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Fighting Blood (1951)


This Cinesound documentary directed by Clive Ross highlights the talents of Australian fighters, including Aboriginal boxers Alfie Clay, Elley Bennett and Dave Sands. It also features historical footage of one of Australia’s most well-known fighters, Les Darcy.

Curator’s notes

During the 1930s and 1940s, Cinesound Productions was at its peak – it produced 17 feature films, dozens of short industrial films for private and public sponsors and established its own weekly newsreel Cinesound Review (1931–70, see Cinesound Movietone Australian Newsreels). By the 1950s, feature film production for Cinesound had stopped entirely but its documentary production continued to flourish. This 18-minute film would have provided material for the Cinesound Review newsreel, but would also have screened as a featurette in cinemas.

Secondary curator’s notes

by Liz McNiven

The Australian Aboriginal boxers featured in Fighting Blood – Elley Bennett, Alfie Clay, Jack Hassen, Ron Richards and Dave Sands – are not just champion Aboriginal boxers, they are Australian sporting legends.

Produced within a magazine program format, Fighting Blood begins with an Aboriginal camp scene followed by a group of Aboriginal men, with spears raised, charging forward. The narrator suggests a connection between an Aboriginal ‘warrior’ past and present-day boxing.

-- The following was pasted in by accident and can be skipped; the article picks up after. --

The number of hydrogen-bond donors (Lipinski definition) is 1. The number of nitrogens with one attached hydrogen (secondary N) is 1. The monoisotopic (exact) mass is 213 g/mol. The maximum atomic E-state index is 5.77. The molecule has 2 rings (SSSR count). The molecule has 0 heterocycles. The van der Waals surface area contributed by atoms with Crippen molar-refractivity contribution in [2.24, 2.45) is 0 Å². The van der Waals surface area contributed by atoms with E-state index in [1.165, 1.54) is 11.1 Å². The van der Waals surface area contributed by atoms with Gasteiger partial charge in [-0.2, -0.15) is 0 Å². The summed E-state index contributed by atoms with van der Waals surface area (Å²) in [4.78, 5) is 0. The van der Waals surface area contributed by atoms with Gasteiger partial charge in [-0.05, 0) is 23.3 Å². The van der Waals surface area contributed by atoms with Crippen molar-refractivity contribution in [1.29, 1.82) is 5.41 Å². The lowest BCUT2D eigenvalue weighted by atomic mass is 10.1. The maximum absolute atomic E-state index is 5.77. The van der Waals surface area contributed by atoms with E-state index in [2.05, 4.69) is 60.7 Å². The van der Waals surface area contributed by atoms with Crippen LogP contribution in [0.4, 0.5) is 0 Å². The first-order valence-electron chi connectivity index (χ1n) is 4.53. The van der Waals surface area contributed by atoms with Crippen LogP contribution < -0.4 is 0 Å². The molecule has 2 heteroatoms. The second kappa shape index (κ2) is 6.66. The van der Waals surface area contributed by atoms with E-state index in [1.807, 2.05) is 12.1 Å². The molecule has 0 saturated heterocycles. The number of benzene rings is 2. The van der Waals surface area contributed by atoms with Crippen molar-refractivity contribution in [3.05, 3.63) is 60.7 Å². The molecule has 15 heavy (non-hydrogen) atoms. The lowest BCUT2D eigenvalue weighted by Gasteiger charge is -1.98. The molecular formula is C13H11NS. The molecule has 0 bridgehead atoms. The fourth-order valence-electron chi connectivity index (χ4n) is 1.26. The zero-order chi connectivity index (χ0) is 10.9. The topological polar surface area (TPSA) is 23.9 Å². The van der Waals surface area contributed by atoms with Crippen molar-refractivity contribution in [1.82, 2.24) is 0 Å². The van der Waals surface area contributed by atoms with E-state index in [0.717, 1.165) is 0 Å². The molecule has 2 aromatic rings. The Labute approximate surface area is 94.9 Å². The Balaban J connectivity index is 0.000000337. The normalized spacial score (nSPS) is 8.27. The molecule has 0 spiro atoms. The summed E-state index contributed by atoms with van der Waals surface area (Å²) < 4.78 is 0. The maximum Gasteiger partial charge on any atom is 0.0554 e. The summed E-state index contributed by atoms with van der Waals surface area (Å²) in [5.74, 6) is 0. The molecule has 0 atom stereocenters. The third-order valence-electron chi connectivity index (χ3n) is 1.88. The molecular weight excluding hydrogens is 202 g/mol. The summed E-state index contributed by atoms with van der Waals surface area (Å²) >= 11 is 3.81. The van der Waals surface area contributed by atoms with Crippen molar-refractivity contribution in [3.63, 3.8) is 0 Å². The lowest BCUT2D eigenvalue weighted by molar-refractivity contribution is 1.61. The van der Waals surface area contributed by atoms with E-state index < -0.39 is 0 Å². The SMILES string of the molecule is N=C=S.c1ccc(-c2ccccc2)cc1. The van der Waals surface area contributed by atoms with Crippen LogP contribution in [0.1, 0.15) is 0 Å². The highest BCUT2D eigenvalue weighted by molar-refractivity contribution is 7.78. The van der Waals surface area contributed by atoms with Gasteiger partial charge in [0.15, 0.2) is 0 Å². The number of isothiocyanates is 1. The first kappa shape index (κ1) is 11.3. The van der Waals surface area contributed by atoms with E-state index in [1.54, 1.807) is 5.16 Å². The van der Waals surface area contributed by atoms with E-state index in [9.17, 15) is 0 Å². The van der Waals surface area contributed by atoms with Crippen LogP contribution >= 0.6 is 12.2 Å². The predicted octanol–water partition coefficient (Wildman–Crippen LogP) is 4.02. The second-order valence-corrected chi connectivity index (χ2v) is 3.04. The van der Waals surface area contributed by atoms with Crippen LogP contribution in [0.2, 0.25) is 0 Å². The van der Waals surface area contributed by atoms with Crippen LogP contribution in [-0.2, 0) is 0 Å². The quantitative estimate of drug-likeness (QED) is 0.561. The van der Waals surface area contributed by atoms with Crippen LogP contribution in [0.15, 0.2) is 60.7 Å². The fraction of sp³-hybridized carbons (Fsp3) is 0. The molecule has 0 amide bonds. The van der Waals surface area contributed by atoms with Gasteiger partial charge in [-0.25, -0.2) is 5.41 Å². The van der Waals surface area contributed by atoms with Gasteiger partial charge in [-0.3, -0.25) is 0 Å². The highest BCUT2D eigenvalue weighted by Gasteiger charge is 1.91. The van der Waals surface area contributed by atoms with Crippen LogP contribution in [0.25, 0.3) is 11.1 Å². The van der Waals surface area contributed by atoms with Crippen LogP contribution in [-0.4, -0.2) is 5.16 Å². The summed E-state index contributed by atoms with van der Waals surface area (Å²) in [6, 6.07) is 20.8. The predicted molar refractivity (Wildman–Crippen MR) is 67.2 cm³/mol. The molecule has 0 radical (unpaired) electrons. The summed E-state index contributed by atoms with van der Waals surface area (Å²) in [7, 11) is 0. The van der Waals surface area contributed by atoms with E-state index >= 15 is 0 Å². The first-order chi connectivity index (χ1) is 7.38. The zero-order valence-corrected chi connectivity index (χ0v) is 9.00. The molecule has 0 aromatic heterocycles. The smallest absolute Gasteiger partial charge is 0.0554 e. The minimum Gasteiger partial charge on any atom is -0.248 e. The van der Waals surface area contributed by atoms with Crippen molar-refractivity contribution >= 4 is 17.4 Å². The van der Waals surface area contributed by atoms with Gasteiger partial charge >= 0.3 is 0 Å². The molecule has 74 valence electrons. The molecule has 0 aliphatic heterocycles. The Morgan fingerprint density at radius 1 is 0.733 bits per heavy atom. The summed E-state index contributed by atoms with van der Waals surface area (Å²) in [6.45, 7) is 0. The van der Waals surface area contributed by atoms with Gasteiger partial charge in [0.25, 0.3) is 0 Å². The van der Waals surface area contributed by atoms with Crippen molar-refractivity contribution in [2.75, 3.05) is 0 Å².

This film holds national significance as a rare and important sporting document. It highlights the value of Aboriginal boxers to the boxing fraternity. The film makes this point when Alf Clay from Cloncurry in Queensland arrives in Sydney and knocks on the door of boxing trainer Ern McQuillan. The narrator says, ‘No sensible trainer ever turns away an Aboriginal scrapper, he might be turning away a meal ticket’.

Scenes of the boxing matches show a predominantly white audience watching mostly Aboriginal and other non-white boxers. With severely limited opportunities open to Aboriginal men at the time, boxing provided a reasonable income. Jack Hassen, like many Aboriginal boxers, entered professional boxing after travelling with tent-boxing troupes – like that of the legendary Jimmy Sharman – performing on the country town show circuit (re-created in the feature September, 2007).

Fighting Blood portrays Elley Bennett, bantam and featherweight champion from 1948 to 1954, at the pinnacle of his career. Bennett is shown at the gym, sparring in the ring and receiving a massage from his trainer. It also showcases the all-time boxing great Dave Sands, renowned for winning 97 out of his 110 fights.

This culturally significant film contains an important piece of Aboriginal sporting history and stands as a testament to the prowess of Aboriginal boxers.